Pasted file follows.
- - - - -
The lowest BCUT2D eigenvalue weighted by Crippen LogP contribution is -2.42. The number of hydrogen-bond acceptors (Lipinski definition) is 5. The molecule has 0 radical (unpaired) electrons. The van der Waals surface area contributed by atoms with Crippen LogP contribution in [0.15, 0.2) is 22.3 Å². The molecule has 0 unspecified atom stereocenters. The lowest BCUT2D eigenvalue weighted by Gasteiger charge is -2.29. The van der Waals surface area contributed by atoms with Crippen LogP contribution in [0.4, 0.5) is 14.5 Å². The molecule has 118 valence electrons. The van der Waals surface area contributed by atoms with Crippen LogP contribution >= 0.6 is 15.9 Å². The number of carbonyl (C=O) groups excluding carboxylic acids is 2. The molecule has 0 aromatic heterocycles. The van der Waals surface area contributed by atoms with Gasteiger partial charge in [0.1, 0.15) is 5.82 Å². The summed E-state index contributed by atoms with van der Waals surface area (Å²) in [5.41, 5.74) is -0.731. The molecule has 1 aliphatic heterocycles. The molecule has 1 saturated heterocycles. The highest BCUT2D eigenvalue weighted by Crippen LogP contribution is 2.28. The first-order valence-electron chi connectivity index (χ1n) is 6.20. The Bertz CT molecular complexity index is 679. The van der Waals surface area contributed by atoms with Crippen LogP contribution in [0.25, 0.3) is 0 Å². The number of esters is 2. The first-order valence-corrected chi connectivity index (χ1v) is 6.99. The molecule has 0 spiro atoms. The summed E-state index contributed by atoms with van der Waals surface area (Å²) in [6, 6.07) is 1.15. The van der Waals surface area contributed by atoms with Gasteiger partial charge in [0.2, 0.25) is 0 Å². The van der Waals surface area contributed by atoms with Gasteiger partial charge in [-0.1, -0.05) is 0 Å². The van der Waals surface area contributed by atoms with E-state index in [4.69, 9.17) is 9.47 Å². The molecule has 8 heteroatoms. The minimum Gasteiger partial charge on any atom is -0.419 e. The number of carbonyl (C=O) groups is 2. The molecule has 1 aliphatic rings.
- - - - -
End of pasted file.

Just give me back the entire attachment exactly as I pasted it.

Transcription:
The lowest BCUT2D eigenvalue weighted by Crippen LogP contribution is -2.42. The number of hydrogen-bond acceptors (Lipinski definition) is 5. The molecule has 0 radical (unpaired) electrons. The van der Waals surface area contributed by atoms with Crippen LogP contribution in [0.15, 0.2) is 22.3 Å². The molecule has 0 unspecified atom stereocenters. The lowest BCUT2D eigenvalue weighted by Gasteiger charge is -2.29. The van der Waals surface area contributed by atoms with Crippen LogP contribution in [0.4, 0.5) is 14.5 Å². The molecule has 118 valence electrons. The van der Waals surface area contributed by atoms with Crippen LogP contribution >= 0.6 is 15.9 Å². The number of carbonyl (C=O) groups excluding carboxylic acids is 2. The molecule has 0 aromatic heterocycles. The van der Waals surface area contributed by atoms with Gasteiger partial charge in [0.1, 0.15) is 5.82 Å². The summed E-state index contributed by atoms with van der Waals surface area (Å²) in [5.41, 5.74) is -0.731. The molecule has 1 aliphatic heterocycles. The molecule has 1 saturated heterocycles. The highest BCUT2D eigenvalue weighted by Crippen LogP contribution is 2.28. The first-order valence-electron chi connectivity index (χ1n) is 6.20. The Bertz CT molecular complexity index is 679. The van der Waals surface area contributed by atoms with Crippen LogP contribution in [0.25, 0.3) is 0 Å². The number of esters is 2. The first-order valence-corrected chi connectivity index (χ1v) is 6.99. The molecule has 0 spiro atoms. The summed E-state index contributed by atoms with van der Waals surface area (Å²) in [6, 6.07) is 1.15. The van der Waals surface area contributed by atoms with Gasteiger partial charge in [0.2, 0.25) is 0 Å². The van der Waals surface area contributed by atoms with Gasteiger partial charge in [-0.1, -0.05) is 0 Å². The van der Waals surface area contributed by atoms with E-state index in [4.69, 9.17) is 9.47 Å². The molecule has 8 heteroatoms. The minimum Gasteiger partial charge on any atom is -0.419 e. The number of carbonyl (C=O) groups is 2. The molecule has 1 aliphatic rings.